Douthwaite-Groves Papers

Scope and Content

The core of the collection consists of five exercise books containing hand written transcriptions made by her father of more than 200 letters sent by Constance Douthwaite to her family in Bristol between 1887 and 1896. There are a few letters from Dr Douthwaite, written for the most part when Constance was unable to write herself.

Book 1 of the letters begins with detailed descriptions of Constance's first voyage to China with the Judd family in 1887, and then goes on to recount her first impressions of China and of daily life in an isolated mission station. As the months passed the letters gradually became more and more unhappy as homesickness set in, and Constance had growing doubts over an ill advised engagement into which she had entered before leaving for China. She went back to England in 1889 hoping to resolve the issue of her engagement, and having succeeded in this she returned to China in October 1890 to marry Dr Douthwaite.

The letters in books 2, 3 & 4 are concerned with life and work in the Chefoo mission station, and contain much family and domestic detail, particularly of the development of her children. Constance also gives a series of eyewitness accounts of the Japanese invasion of Shandong Province early in 1895.

In Book 5 Constance finds it hard to conceal her disappointment that a fourth pregnancy means that the family's departure for England would have to be delayed until the new baby was old enough to withstand the rigours of the voyage. Sadly this was never to be, as Constance died in March 1896, four weeks after the birth of a baby boy. The remainder of Book 5 is made up of a series of sad letters from Dr Douthwaite to her parents in Bristol, written as he tried to create a new life for his three motherless children.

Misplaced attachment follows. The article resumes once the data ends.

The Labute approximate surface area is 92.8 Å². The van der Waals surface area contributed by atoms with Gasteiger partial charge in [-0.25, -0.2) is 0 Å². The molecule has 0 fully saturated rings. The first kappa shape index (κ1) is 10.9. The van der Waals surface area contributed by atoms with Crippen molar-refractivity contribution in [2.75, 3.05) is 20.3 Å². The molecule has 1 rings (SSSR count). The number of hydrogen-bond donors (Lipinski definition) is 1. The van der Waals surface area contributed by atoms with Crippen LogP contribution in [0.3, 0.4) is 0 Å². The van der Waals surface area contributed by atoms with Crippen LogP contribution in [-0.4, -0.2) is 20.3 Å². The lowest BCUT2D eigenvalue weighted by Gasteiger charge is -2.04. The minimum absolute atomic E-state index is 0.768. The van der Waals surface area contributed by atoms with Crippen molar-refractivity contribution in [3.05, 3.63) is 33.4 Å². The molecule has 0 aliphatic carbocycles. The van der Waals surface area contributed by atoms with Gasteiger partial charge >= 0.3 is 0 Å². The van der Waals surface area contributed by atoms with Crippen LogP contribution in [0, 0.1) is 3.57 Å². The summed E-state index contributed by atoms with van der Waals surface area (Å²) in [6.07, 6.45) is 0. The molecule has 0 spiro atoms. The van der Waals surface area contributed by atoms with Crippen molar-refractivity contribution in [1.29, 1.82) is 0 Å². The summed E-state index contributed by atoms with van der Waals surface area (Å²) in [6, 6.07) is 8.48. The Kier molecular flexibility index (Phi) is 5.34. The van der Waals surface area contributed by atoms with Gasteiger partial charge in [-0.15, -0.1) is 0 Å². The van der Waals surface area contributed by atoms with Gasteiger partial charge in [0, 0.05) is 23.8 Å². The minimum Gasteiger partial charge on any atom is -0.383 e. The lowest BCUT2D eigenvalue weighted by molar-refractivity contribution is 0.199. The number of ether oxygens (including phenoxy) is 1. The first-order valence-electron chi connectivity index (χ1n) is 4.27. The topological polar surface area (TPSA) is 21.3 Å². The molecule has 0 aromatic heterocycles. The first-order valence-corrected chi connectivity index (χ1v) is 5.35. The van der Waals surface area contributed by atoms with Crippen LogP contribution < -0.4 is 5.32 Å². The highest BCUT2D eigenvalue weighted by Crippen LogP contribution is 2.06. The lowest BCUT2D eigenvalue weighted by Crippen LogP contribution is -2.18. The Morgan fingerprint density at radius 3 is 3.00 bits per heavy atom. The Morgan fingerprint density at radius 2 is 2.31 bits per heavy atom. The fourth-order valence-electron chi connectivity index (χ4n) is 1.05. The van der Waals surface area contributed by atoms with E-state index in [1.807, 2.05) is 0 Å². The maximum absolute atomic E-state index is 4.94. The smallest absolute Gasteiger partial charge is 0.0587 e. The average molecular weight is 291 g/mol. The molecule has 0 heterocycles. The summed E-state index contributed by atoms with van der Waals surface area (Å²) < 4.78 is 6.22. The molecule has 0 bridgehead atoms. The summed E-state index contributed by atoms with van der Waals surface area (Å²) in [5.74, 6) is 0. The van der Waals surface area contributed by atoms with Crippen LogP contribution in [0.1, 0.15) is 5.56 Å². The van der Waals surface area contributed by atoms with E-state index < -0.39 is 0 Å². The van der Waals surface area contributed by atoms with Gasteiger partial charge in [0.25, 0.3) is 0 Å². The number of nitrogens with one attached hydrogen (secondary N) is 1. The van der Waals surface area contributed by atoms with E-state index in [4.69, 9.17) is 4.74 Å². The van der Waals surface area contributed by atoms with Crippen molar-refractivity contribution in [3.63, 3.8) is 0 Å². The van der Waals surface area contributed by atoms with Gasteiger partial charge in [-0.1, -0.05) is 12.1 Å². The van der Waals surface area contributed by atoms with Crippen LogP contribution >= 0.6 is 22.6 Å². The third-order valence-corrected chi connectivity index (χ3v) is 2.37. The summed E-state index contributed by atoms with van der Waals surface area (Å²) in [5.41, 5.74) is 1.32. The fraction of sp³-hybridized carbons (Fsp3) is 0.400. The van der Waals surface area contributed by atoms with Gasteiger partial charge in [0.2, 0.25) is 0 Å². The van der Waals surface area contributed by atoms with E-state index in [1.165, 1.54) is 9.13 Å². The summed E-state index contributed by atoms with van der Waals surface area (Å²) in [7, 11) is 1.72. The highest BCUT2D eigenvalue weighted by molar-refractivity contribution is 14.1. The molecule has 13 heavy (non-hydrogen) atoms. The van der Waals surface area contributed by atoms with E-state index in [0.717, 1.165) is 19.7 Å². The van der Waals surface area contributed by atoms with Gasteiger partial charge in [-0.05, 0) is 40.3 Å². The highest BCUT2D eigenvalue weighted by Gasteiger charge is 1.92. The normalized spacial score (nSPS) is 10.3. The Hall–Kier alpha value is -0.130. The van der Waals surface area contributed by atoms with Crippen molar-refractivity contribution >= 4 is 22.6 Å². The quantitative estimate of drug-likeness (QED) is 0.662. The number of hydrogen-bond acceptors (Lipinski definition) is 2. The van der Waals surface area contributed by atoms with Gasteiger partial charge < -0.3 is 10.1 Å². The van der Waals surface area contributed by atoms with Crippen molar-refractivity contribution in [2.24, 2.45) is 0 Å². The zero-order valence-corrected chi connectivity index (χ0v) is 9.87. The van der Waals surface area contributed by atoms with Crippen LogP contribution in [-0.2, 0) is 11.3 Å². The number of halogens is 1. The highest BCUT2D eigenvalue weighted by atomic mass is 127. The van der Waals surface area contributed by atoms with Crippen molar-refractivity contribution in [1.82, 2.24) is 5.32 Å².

The final part of the collection consists of a transcript of Douthwaite's memoir, which covers his life up to 1875 and the completion of his first year in China. There are also transcripts of a few letters from Douthwaite to his family in Sheffield.

The entire collection is supported by a set of appendices, including a brief biography of Anthony Norris Groves, some notes on his descendents, and biographical notes on the many members of the CIM and other missionary organisations which are mentioned in the letters. These are included to help readers make sense of the many references Constance makes to her family and colleagues throughout her letters. A CD of transcripts and the draft catalogue to this collection are also included.

Administrative / Biographical History

Arthur William Douthwaite was born in Sheffield, Yorkshire, in 1848, one of the nine children of George and Ann Douthwaite. When Arthur was aged six, his mother and two brothers died from pulmonary tuberculosis, and in the consequent family upheaval, he was sent away to live with an aunt in Preston. While he was away, his father remarried, and on his return home Arthur found it difficult to relate to his new stepmother. His education was sporadic; he left school aged twelve, and did not resume further education until he was sent to a private tutor when he was about fifteen. Through this he developed an interest in science and when he was eighteen he became apprenticed to an apothecary.